Viktor Stalberg looked in the mirror this week and tried to count the stitches. A shot from Anaheim’s Ryan Getzlaf had hit the Chicago winger, Crosbylike, near the mouth, although Stalberg’s jaw didn’t break. “There are still a couple you can’t really see,” he said, regarding the stitches.

The doctor said it was 50 to 60, something like that — 20 on the inside and a little bit more on the outside.

It doesn’t look great, but it doesn’t feel too bad, to be honest with you. You cut so many nerves, my face is still numb, and you can’t really move it like you want to. I’m sure when the swelling goes down and those nerves heal up it will feel a lot better.

“What happened?” said Pittsburgh’s James Neal after Michael Del Zotto of the Rangers knocked him cold for a moment with what one paper described as “a reverse-forearm/elbow.”

Boston’s Brad Marchand said he was pretty nervous the first time he skated on a line with Jaromir Jagr in practice. He felt compelled to pass him the puck. “I felt like every time I got it I had to give it to him and let him play with it. Guys were yelling at me because we’d be on a 2-on-1 and the defenseman would just stand by him and I had a breakaway but I would still give it to him.”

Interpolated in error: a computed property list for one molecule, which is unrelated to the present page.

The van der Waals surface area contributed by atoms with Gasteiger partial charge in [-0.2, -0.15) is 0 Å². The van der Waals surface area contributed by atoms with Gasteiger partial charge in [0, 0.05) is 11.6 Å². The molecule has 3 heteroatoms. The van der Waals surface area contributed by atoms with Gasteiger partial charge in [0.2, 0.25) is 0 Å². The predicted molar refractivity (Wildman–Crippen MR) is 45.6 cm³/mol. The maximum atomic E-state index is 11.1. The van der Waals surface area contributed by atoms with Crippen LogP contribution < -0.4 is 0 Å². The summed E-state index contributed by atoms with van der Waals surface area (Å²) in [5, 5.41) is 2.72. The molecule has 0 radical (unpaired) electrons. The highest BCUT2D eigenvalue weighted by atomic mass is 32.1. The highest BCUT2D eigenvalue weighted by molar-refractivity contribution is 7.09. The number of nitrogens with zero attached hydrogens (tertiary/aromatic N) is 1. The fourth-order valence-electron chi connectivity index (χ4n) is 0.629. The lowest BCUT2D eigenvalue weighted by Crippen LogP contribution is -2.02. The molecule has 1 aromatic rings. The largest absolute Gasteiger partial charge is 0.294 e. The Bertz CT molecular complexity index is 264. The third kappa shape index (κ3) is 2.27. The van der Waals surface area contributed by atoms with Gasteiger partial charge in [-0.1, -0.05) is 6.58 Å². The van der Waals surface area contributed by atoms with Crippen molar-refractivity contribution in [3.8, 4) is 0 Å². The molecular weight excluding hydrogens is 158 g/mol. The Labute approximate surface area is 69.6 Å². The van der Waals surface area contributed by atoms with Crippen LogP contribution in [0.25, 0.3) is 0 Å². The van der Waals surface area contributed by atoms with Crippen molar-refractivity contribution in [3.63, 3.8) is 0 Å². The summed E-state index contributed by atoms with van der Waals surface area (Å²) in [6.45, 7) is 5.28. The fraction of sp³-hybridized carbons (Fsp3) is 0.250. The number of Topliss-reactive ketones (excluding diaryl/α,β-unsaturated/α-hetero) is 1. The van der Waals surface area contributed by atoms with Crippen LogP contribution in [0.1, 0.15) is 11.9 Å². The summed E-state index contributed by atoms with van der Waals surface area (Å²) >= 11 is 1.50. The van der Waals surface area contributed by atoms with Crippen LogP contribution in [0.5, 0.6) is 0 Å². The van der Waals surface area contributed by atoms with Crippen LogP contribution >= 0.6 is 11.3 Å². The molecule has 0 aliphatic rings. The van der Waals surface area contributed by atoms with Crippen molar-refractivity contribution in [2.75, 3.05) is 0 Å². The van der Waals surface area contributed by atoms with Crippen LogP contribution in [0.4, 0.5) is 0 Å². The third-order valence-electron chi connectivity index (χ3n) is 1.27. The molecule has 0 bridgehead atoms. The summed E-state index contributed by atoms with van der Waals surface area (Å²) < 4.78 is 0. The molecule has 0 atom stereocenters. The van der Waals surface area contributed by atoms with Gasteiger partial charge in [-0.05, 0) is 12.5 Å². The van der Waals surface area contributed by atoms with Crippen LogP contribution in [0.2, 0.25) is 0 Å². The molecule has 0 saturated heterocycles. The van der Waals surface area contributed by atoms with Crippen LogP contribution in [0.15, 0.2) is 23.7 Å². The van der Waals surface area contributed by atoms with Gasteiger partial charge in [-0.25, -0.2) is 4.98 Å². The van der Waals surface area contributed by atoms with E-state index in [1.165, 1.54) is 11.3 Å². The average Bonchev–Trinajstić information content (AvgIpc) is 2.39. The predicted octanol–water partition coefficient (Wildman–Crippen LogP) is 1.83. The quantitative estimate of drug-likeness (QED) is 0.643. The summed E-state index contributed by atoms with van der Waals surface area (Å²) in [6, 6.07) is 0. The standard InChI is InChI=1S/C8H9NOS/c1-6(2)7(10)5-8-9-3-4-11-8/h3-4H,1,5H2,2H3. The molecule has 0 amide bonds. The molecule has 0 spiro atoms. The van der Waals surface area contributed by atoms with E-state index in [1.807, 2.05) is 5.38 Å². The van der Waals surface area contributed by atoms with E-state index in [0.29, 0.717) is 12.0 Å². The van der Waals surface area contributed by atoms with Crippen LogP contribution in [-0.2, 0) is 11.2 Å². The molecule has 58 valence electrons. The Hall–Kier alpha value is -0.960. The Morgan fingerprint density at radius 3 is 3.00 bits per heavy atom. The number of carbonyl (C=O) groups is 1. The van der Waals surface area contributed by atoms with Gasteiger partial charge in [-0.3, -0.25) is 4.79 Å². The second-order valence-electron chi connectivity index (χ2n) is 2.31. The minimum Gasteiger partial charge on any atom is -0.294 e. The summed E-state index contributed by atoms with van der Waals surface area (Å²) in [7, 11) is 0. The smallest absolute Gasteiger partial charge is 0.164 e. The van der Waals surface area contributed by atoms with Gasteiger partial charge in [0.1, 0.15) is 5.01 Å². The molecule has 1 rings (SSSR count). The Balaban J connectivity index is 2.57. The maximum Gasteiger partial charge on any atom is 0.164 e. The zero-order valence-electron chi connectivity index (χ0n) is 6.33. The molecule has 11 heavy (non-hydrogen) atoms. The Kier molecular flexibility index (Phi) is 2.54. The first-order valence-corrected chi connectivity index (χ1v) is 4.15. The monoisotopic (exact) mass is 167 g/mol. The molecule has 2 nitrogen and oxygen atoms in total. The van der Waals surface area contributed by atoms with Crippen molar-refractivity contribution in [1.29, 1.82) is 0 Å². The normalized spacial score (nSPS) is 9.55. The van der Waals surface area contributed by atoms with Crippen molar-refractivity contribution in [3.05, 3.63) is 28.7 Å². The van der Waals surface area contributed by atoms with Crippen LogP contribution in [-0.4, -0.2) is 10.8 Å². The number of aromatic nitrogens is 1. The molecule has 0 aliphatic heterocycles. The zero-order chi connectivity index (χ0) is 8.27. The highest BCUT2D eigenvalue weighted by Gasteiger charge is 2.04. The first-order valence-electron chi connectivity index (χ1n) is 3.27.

Toronto listed winger Joffrey Lupul as day-to-day, this week, with an ailment of the upper body that wasn’t a concussion. “You are the one that likes that word,” the coach, Randy Carlyle, told a reporter, “so you put the diagnosis you want on that.”

Of the Nashville Predators, Chicago goalie Ray Emery said, “That’s a team you have to really play some boring hockey against.”

Szymon Szemberg from the IIHF had a word, this week, for Ottawa’s 40-year-old captain Daniel Alfredsson: indelible.

Of Milan Lucic, The Boston Globe’s Kevin Paul Dupont reporter said, “Needs to play angry. Otherwise, passenger.”

Sidney Crosby met with reporters in Pittsburgh to tell them about his sore jaw. “Felt it but didn’t see it,” he said of the slapshot that hit him. Still unable to chew solid food, he said he’d been living on milkshakes for nine days. Keeping weight on, he said, was “impossible.”

He laughed. “It hasn’t been too enjoyable.” Continue reading

spinners down below